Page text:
You’ve got to love a good yokai story. From folk tales passed down by word of mouth to picture scrolls that are both stunning and gruesome, these tales of ghosts, supernatural creatures, and other strange phenomena have captivated people for millennia. Pop culture is no exception—the influence of (and fascination with) yokai culture can be found all throughout comics, film, manga, and games, in everything from blockbusters like Ghostwire: Tokyo and Nioh to niche indie gems like Hyakki Castle.
For any kiwis who share this fascination, there’s good news: the Japan Foundation’s travelling exhibition Yokai Parade: Supernatural Monsters from Japan is making its way to New Zealand from later this month. It’ll be on show at Wellington’s Te Auaha Gallery from 25 August to 5 September, and then at Auckland’s Central City Library from 29 September to 6 November.
The exhibition, curated by yokai expert Yumoto Kōichi in cooperation with the Japan Yokai Museum, showcases 84 iconic yokai works from a breadth of Japanese history. Most are (understandably) replicas created for the exhibition, though there are a few originals in the mix, too. Replicas of famous woodcut prints like Utagawa Kuniyoshi’s In the Ruined Palace at Sōma (pictured above), a few Night Parade of a Hundred Demons picture scrolls, and some of Hokusai’s particularly evocative yokai prints are among the pieces included, alongside some lesser-known (but no less noteworthy) works. It touches on more recent material, too, like film posters from Daiei Film’s ’60s monster movies and Toyowadō’s paintings inspired by the GeGeGe no Kitarō manga.
The Plate Mansion, The Ghost of Oiwa, and The Laughing Hannya, by Katsushika Hokusai
The exhibition’s leaflet (PDF) offers a full rundown of everything that’s on display, as well as a bit more background and historical insight into the yokai phenomenon. This quote from the introduction does a particularly good job of summing up yokai culture and what’s so intriguing about it:
When looking at yokai in the numerous exhibits on display, some viewers may find themselves surprised by their strangely grotesque appearance. It was indeed the imagination of Japanese people living hundreds of years ago that gave birth to these mysterious and uncanny creatures. In times when there were no large lighting appliances, people sensed some sort of presence lurking within the vast darkness that spread across the night, keeping all from venturing into its world. At the same time, while living in harmony with nature, the people felt its mysterious powers, which appeared to transcend all human intellect and knowledge. It is thought that the culmination of these experiences eventually formed the backdrop that led to the creation of the yokai. Conceived in this way, their presence was repeatedly amplified in a freely rampant manner while maintaining close ties with people’s lives.Yokai Parade: Superatural Monsters from Japan exhibition leaflet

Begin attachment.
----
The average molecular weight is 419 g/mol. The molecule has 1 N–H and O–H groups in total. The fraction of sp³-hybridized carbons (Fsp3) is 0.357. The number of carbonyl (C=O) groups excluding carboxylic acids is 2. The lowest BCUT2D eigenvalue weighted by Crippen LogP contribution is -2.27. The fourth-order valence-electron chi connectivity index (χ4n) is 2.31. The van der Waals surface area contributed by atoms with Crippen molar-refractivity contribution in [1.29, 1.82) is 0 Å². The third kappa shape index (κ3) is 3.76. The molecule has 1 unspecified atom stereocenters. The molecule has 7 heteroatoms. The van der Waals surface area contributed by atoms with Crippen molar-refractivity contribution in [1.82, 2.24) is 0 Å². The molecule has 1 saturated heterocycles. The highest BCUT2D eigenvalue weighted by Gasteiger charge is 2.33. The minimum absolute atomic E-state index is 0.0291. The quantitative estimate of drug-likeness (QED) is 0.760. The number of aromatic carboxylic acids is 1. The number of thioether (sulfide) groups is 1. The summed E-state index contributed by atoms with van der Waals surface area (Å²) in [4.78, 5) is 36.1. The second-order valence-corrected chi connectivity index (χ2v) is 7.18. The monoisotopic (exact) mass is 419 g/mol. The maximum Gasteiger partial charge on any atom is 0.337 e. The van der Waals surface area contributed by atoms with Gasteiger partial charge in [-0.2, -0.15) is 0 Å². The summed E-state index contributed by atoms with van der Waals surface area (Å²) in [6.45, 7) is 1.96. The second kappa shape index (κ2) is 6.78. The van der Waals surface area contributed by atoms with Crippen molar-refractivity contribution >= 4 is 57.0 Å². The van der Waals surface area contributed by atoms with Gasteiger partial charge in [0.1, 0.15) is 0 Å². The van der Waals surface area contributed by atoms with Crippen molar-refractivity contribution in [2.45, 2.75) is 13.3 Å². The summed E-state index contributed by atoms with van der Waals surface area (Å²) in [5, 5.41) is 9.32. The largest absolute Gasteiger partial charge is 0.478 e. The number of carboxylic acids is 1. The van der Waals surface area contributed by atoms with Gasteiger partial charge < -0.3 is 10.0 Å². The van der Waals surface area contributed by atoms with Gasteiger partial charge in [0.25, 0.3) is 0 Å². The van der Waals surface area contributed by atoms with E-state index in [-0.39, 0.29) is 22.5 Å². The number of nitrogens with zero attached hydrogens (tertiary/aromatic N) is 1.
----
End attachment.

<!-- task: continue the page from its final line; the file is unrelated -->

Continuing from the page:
The Japan Foundation launched Yokai Parade in mid-2021, and it’s been gradually making its way around the world since then. For anyone with even the slightest interest in yokai, Japanese culture, history, or just art in general, catching it while it’s in New Zealand is a must. Frankly, even if you’ve never heard the word “yokai” before now, I’d recommend checking it out—it’s free, and you might just find out why so many people are so entranced by these creatures and the stories that surround them.